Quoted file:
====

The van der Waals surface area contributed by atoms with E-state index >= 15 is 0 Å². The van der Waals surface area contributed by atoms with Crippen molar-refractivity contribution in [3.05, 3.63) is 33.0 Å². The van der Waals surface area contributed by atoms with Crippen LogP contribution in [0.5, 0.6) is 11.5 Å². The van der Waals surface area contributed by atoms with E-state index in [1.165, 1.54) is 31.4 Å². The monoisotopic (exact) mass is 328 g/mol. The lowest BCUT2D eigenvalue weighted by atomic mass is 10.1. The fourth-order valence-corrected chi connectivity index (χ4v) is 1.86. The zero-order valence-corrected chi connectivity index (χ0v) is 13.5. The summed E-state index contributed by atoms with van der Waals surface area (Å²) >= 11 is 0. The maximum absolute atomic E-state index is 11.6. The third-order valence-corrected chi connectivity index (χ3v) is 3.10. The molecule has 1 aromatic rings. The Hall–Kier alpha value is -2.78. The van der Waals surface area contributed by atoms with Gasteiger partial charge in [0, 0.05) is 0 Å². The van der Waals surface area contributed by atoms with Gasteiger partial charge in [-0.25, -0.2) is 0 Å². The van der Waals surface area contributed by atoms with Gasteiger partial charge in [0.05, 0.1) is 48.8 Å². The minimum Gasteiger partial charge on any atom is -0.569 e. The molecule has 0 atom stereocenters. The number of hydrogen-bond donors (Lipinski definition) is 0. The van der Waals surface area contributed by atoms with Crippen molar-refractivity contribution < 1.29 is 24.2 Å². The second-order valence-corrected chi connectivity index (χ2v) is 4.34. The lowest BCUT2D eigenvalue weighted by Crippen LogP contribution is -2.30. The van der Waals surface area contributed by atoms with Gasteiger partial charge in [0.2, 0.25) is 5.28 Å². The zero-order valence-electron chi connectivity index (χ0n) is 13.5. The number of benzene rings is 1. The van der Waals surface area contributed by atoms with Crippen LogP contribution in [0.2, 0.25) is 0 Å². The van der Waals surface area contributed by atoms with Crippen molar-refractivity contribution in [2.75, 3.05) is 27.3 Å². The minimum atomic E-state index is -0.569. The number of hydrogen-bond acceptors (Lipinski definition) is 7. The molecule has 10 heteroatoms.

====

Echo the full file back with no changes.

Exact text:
The van der Waals surface area contributed by atoms with E-state index >= 15 is 0 Å². The van der Waals surface area contributed by atoms with Crippen molar-refractivity contribution in [3.05, 3.63) is 33.0 Å². The van der Waals surface area contributed by atoms with Crippen LogP contribution in [0.5, 0.6) is 11.5 Å². The van der Waals surface area contributed by atoms with E-state index in [1.165, 1.54) is 31.4 Å². The monoisotopic (exact) mass is 328 g/mol. The lowest BCUT2D eigenvalue weighted by atomic mass is 10.1. The fourth-order valence-corrected chi connectivity index (χ4v) is 1.86. The zero-order valence-corrected chi connectivity index (χ0v) is 13.5. The summed E-state index contributed by atoms with van der Waals surface area (Å²) >= 11 is 0. The maximum absolute atomic E-state index is 11.6. The third-order valence-corrected chi connectivity index (χ3v) is 3.10. The molecule has 1 aromatic rings. The Hall–Kier alpha value is -2.78. The van der Waals surface area contributed by atoms with Gasteiger partial charge in [0, 0.05) is 0 Å². The van der Waals surface area contributed by atoms with Gasteiger partial charge in [-0.25, -0.2) is 0 Å². The van der Waals surface area contributed by atoms with Gasteiger partial charge in [0.05, 0.1) is 48.8 Å². The minimum Gasteiger partial charge on any atom is -0.569 e. The molecule has 0 atom stereocenters. The number of hydrogen-bond donors (Lipinski definition) is 0. The van der Waals surface area contributed by atoms with Crippen molar-refractivity contribution < 1.29 is 24.2 Å². The second-order valence-corrected chi connectivity index (χ2v) is 4.34. The lowest BCUT2D eigenvalue weighted by Crippen LogP contribution is -2.30. The van der Waals surface area contributed by atoms with Gasteiger partial charge in [0.2, 0.25) is 5.28 Å². The zero-order valence-electron chi connectivity index (χ0n) is 13.5. The number of benzene rings is 1. The van der Waals surface area contributed by atoms with Crippen LogP contribution in [0.2, 0.25) is 0 Å². The van der Waals surface area contributed by atoms with Crippen molar-refractivity contribution in [2.75, 3.05) is 27.3 Å². The minimum atomic E-state index is -0.569. The number of hydrogen-bond acceptors (Lipinski definition) is 7. The molecule has 10 heteroatoms.